Ken Liu has attempted to include stories showing a range of approaches and styles. One is its first publication in English, while the rest are reprints from F$SF, CLARKESWORLD, INTERZONE, UPGRADED, WORLD SF BLOG, LIGHTSPEED, UNCANNY, CARBIDE TIPPED PENS, and Of these, CLARKESWORLD has made a concerted effort to publish science fiction in translation on a regular basis; as was noted on the "Coode Street Podcast", this approach is much more effective and respectful than having a one-shot issue of works in translation, and then returning to all English-language stories for all the issues after that. But it is also more difficult, because you have to work at continually finding works worth translating (mostly in languages you do not read), and finding translators for them. Luckily, for Chinese science fiction, we have Ken Liu, a real treasure, dedicated to finding and translating Chinese science fiction, even though that takes time away from writing his own fiction.

The variety of works Ken Liu has chosen means that not all of them will please everyone. I found Chen Quifan's stories a bit too cyberpunk for me. Xia Jia's stories "A Hundred Ghosts Parade Tonight" and "Tongtong's Summer" reminded me a bit of Zenna Henderson, not in subject matter, but in feeling. (Or at least in how I remember Henderson; it has been a long time.) Ma Boyong's "The City of Silence" could be described as "1984 meets FAHRENHEIT 451", and indeed there are internal references to support this. Ma's other works as described by Liu in his introduction sound fascinating, but he also says that the myriad cultural references in them would make them incomprehensible to most Western readers. Liu's comments about how the Chinese version of "The City of Silence" had to be phrased to get past the censors, and how the English version changed that are worth reading.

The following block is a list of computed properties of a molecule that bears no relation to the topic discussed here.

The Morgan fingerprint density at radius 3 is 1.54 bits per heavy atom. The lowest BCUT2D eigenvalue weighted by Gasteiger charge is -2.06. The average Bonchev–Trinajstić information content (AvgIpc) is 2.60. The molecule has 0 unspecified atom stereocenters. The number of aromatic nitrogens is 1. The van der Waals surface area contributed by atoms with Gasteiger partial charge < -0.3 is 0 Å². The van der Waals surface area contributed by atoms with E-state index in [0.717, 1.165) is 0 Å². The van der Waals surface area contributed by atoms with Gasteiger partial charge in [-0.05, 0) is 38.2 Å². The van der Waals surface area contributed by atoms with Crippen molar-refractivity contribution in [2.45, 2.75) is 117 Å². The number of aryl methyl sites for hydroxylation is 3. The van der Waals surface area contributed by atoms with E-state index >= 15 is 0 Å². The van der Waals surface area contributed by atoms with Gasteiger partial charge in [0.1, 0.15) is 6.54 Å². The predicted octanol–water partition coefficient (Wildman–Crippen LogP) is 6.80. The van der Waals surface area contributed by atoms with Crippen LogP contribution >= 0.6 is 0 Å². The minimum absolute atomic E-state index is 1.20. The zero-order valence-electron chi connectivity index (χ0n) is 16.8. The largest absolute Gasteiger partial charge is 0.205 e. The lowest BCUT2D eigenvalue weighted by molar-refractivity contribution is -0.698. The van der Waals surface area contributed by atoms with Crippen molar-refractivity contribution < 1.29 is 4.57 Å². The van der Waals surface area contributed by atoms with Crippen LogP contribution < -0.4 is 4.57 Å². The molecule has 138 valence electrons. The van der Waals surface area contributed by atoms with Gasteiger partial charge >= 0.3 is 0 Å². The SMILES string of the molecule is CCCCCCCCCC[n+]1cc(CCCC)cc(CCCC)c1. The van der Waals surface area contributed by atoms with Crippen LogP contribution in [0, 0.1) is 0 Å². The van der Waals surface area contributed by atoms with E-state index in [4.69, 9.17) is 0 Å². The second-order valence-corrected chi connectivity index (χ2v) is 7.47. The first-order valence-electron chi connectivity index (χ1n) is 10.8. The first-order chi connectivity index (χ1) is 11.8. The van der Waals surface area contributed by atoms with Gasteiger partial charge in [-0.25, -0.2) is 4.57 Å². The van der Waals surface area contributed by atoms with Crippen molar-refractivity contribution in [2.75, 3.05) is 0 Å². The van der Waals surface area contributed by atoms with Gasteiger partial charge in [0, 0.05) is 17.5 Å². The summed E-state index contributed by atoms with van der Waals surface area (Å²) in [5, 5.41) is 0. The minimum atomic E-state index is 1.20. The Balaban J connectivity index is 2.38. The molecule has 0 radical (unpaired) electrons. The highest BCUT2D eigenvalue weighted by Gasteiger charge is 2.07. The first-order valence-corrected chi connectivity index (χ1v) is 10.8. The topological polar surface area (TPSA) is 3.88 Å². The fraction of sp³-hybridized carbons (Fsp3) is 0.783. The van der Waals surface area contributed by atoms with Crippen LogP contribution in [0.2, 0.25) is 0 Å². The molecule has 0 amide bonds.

Liu compares Hao Jingfang's "Invisible Planets" to the work of Italo Calvino; I see a similarity to Jorge Luis Borges as well in the use of description rather than plot or characters to define the work. "Folding Beijing" is a Hugo winner; 'nuff said.

Tang Fei's "Call Girl" just did not work for me, nor did Chang Jingbo's "Grave of the Fireflies". Liu Cixin's "The Circle" is the excerpt from THE THREE-BODY PROBLEM I mentioned earlier, and I really liked his "Taking Care of God", which I would rate as the best in the book.

Of course, one of the things to say about Chinese science fiction is that it is not a monolithic genre. Yes, the effects of Communism and its decline have influenced some Chinese writers, but others draw their inspiration from post-colonialism, the successes of science, the failures of science, and even the influx of Western science fiction, both in English and in translation. There are visions influenced by cyberpunk, visions influenced by Chinese history and traditions, and influenced by various literary movements, and visions that defy categorization. The result is that a collection of a dozen stories can hardly represent the broad range of Chinese science fiction, anymore than a similar-sized volume could represent American science fiction. The best one can consider this is as a sampling of the past decade. [-ecl]

                                          Mark Leeper
Quote of the Week:
          Cleanliness becomes more important when godliness 
          is unlikely. 
                                          -- P. J. O'Rourke